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Wednesday, April 24, 2013

I need a good online lawyer

I havent got time to go filling all the paperwork in, so quick easy and cheap please!
I need to divorce hubby as soon as possible, and marry Zing.
Seriously, in the time it took me to go down stairs, fill the kettle with enough water for one cup of coffee, and put it on to boil, Zing had already finished the job I set him!
No " oh yes, in a minute",
No "what was it you wanted me to do?"
 No "oh I was doing it but........"
He just got on with the job at hand, and completed his task, blooming quicker than I would have expected!
So as Zing can do it, I see no reason why hubby cant! So now I need to get rid of hubby, and marry Zing!

Only kidding, as Zing cant make me cups of coffee on demand, but one day those genius's at Accugraphics will manage it I'm sure, then watch out hubby!!!

I'm no stranger to cutting machines, but having had a CR, a Cameo, and an E-craft, all of which cost a similar amount here in the UK, here's my opinion:

Noise: much quieter than any of the others, with Cameo I can stand in the kitchen and hear it, with E-craft I stand in the hall downstairs. With Zing I was half way downstairs, with the door open, before I lost sound.

Speed: Cameo is slightly faster than E-craft, and much faster than the old CR. But Zing is an F1 race car compared to those 3!

Size and appearance:  E-craft is designed sleek and stylish, though bulky with the tray on the back, Cameo, again styled, but slim. Zing is styled, but in a more robust sense of the word. Looking at it you know its well built, solid, and functional, not flimsy and decorative.

Consumables: Right, E-craft blades are dirt cheap and you MUST remember to clean out the grey cap every time! Cameo, expensive and without the new cap on the blade, impossible to keep free of bits of paper and card. Zing blades are HEAVY! There is a noticeable weight in the palm of your hand from just one blade! Zing also has finer tuning on the blade depth than the Cameo, the E-craft doesn't have fine tuning as such. Zing blades are just under £7 for one blade, cheaper than Cameo, more expensive than E-craft.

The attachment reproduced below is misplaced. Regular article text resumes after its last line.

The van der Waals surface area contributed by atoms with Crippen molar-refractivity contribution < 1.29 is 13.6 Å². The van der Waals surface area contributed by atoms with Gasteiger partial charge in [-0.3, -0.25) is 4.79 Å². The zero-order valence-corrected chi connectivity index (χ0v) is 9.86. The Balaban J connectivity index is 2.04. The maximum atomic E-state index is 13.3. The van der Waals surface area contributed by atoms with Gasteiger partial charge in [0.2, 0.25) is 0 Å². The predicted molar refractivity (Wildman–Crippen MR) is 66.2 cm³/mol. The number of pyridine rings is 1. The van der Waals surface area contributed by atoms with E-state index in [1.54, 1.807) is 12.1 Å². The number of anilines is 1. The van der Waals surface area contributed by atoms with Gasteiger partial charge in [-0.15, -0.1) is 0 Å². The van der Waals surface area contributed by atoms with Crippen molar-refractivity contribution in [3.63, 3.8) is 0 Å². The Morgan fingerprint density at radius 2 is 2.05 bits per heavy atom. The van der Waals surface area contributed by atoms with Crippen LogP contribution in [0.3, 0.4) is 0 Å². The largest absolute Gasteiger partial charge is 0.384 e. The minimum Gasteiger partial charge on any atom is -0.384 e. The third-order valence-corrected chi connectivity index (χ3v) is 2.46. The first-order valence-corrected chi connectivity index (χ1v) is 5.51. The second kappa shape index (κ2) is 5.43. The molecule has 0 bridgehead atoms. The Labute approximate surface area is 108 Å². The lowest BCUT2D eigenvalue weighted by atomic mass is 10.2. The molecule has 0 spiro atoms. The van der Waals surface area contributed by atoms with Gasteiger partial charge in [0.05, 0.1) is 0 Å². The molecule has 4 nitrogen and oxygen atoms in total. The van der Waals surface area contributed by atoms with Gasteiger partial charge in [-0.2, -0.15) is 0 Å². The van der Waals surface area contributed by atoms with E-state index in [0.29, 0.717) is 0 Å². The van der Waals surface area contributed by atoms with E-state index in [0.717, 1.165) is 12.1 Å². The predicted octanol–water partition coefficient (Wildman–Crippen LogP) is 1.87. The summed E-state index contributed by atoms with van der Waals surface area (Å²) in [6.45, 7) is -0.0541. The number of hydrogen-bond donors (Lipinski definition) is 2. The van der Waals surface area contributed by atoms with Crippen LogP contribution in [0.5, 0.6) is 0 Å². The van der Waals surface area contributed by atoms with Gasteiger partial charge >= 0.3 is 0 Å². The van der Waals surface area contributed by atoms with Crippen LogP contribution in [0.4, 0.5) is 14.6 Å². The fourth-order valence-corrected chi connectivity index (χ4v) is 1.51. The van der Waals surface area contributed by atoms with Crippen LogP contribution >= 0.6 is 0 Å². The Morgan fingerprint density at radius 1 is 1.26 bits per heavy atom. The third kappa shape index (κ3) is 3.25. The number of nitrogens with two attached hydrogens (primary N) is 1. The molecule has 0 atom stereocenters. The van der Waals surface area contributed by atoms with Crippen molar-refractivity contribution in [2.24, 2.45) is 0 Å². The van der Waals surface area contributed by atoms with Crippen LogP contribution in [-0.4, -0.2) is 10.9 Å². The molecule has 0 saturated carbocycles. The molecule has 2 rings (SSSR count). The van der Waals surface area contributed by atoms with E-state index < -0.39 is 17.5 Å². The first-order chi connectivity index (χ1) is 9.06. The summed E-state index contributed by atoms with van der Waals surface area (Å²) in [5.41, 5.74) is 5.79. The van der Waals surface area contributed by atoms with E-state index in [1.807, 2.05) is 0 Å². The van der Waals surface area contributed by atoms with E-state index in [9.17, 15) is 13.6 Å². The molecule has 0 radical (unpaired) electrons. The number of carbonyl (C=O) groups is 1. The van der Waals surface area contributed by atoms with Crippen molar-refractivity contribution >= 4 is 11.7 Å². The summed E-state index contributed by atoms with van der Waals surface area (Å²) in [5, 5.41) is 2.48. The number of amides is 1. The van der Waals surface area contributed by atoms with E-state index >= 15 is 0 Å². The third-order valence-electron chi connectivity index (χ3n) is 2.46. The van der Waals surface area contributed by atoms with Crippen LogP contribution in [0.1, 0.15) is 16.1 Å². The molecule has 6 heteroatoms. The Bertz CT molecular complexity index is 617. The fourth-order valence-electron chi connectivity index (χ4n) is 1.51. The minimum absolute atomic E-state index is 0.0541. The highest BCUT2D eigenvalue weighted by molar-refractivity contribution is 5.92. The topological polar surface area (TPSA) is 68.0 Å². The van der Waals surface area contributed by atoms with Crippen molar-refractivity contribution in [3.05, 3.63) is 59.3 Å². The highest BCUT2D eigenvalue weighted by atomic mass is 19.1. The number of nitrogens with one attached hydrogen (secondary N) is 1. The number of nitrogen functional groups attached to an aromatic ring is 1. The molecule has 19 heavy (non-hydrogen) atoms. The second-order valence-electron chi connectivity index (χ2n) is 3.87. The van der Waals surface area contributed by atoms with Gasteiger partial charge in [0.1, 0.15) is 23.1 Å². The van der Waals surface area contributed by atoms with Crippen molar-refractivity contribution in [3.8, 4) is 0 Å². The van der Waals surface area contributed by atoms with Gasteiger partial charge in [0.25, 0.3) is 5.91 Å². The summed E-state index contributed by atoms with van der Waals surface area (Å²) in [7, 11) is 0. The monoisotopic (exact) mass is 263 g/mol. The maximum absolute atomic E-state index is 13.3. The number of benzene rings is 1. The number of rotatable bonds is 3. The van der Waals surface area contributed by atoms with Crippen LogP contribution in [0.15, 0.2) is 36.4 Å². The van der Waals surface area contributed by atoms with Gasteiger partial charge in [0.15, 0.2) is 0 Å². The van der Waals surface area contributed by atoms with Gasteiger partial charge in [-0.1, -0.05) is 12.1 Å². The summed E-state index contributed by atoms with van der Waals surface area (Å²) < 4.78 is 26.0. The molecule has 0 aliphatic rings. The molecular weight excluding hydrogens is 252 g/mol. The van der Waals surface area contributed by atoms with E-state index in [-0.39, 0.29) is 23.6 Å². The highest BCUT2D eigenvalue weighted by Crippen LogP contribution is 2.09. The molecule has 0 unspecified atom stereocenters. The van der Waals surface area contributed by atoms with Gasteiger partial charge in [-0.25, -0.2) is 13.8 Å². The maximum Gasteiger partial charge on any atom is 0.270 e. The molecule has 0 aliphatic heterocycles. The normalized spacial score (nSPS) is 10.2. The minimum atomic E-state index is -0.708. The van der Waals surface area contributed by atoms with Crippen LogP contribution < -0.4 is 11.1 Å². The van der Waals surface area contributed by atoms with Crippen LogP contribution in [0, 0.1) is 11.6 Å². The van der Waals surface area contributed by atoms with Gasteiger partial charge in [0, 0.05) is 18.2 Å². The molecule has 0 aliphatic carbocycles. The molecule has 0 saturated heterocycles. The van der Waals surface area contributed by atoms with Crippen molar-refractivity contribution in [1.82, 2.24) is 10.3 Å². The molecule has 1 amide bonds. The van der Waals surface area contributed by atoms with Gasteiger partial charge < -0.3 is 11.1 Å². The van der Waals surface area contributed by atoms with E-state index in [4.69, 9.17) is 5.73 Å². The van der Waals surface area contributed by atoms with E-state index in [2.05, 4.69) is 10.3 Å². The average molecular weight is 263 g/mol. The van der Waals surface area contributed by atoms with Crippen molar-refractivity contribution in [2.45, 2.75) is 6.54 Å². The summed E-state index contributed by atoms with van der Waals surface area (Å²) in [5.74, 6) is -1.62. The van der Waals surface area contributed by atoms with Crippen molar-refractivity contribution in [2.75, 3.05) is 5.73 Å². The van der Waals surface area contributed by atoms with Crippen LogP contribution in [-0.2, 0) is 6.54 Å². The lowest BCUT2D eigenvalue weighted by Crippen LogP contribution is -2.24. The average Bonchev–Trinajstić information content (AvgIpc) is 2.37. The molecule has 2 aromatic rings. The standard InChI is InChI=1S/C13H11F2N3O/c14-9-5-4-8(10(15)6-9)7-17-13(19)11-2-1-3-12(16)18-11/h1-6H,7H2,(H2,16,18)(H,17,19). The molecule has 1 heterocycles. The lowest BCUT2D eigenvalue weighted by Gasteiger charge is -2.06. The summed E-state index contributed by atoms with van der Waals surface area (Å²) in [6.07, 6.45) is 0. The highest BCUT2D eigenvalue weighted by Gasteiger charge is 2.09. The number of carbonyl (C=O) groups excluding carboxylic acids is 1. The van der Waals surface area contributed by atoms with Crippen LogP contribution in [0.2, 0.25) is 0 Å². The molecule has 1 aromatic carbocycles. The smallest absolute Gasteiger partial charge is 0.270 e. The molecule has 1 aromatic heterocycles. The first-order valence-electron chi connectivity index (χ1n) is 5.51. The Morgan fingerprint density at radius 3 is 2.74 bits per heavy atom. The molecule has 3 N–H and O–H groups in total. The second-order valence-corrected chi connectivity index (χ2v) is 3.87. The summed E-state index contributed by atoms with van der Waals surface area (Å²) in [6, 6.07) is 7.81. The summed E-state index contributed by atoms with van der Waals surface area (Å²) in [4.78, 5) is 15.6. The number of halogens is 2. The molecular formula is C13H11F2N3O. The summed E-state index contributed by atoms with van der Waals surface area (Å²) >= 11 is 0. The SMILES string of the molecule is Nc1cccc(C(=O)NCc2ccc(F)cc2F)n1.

Mats: Now I'm used to cutting mats, I don't LIKE cutting mats, but I am used to them. E-craft we will have to ignore, as it doesn't have one, officially, and one of the big selling points is that it doesn't need one. Cameo, flimsy, bends easily, thick layer of glue on it, which tears the paper on the first few uses, unless you de-sticky the mat with a towel first. Zing a substantial mat, built to last, quite stiff, more like a vegetable cutting mat. Good stickiness to the glue, but not aggressive in the refusing to let go of the paper so it tears on you! And not a thick layer either, so the blade isn't digging through the glue while cutting the paper. You get 2 mats for the same price as 1 Cameo mat, and the 14x 24 inch mat costs under £12.
Extra consumables with the Zing: okay so there's different types of blade for different purposes, which actually makes more sense. You wouldn't cut through chipboard, or greyboard with your finest tipped knife would you? You'd break the blade. And the same goes for Zing. They have 3 blades, a paper blade, a thick materials blade, and a fabric blade. Okay so that's easy enough to sort out, 'ish in the cameo, get the blades, and keep them separated out for different purposes. Zing goes a little bit further. Zing has colour coded blade holders, so you know which blade is which! They are also hefty holders. Believe me if you dropped one without realising you'd hear it! Always a bonus, as I have recently dropped one of my old CR blade covers, and I cant find it! Though the holders are expensive.
Springs. Each blade needs a spring, so that it has some give, and they are tiny springs, and could easily be lost, another reason for the blade holder.